Publication Type

Journal Article

Publication Date

3-2012

Abstract

This study provides conceptual and empirical arguments why an assessment of applicants' procedural knowledge about interpersonal behavior via a video-based situational judgment test might be valid for academic and postacademic success criteria. Four cohorts of medical students (N = 723) were followed from admission to employment. Procedural knowledge about interpersonal behavior at the time of admission was valid for both internship performance (7 years later) and job performance (9 years later) and showed incremental validity over cognitive factors. Mediation analyses supported the conceptual link between procedural knowledge about interpersonal behavior, translating that knowledge into actual interpersonal behavior in internships, and showing that behavior on the job. Implications for theory and practice are discussed.

Keywords

Interpersonal skills, situational judgment test, high-stakes testing, student selection, medical selection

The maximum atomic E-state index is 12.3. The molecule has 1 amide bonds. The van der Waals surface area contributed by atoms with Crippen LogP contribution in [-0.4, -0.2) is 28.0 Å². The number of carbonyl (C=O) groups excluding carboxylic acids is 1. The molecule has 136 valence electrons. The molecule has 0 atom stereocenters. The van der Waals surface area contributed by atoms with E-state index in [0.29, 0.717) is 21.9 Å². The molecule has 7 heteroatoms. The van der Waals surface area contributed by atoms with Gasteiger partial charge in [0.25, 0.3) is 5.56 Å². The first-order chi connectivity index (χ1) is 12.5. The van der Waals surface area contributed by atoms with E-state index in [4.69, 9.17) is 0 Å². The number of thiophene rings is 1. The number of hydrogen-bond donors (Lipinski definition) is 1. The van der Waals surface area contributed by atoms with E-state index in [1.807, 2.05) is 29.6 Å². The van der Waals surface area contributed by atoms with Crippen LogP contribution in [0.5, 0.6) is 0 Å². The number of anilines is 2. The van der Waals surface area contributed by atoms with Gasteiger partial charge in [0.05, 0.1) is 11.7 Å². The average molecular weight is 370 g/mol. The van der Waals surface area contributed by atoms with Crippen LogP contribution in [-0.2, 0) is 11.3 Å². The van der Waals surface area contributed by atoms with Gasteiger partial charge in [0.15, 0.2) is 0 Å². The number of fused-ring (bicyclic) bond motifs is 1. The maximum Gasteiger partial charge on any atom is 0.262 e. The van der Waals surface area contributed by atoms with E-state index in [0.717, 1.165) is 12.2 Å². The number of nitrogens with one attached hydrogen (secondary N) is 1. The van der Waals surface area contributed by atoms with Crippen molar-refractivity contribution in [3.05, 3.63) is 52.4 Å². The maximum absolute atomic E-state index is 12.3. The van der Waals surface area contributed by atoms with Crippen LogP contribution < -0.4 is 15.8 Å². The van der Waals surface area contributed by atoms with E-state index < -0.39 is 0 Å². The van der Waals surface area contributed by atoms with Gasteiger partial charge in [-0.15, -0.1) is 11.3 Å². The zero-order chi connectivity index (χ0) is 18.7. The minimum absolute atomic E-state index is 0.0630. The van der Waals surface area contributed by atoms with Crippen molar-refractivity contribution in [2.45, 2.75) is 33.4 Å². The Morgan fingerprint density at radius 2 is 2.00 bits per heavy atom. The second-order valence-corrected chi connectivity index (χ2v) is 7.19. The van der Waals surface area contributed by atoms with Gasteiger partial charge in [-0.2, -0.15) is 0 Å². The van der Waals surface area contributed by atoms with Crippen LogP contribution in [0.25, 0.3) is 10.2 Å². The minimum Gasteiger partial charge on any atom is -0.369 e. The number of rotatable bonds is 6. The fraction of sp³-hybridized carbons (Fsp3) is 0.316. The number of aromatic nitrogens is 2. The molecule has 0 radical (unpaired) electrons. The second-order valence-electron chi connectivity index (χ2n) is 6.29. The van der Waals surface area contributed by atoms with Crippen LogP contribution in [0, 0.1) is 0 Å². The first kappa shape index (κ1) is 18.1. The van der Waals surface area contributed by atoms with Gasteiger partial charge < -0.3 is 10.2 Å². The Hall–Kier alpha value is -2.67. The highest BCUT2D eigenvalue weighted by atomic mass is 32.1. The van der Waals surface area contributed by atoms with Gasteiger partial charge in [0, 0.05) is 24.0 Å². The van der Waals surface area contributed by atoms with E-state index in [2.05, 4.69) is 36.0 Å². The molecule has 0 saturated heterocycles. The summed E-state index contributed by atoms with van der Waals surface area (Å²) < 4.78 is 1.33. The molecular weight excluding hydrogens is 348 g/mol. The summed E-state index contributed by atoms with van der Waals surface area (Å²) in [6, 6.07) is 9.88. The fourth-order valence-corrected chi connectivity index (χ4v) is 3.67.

Discipline

Human Resources Management | Organizational Behavior and Theory

Research Areas

Organisational Behaviour and Human Resources

Publication

Journal of Applied Psychology

Volume

97

Issue

2

First Page

460

Last Page

468

ISSN

0021-9010

Identifier

10.1037/a0025741

Publisher

American Psychological Association

Creative Commons License

Creative Commons Attribution-Noncommercial-No Derivative Works 4.0 License
This work is licensed under a Creative Commons Attribution-Noncommercial-No Derivative Works 4.0 License.

Additional URL

https://doi.org/10.1037/a0025741

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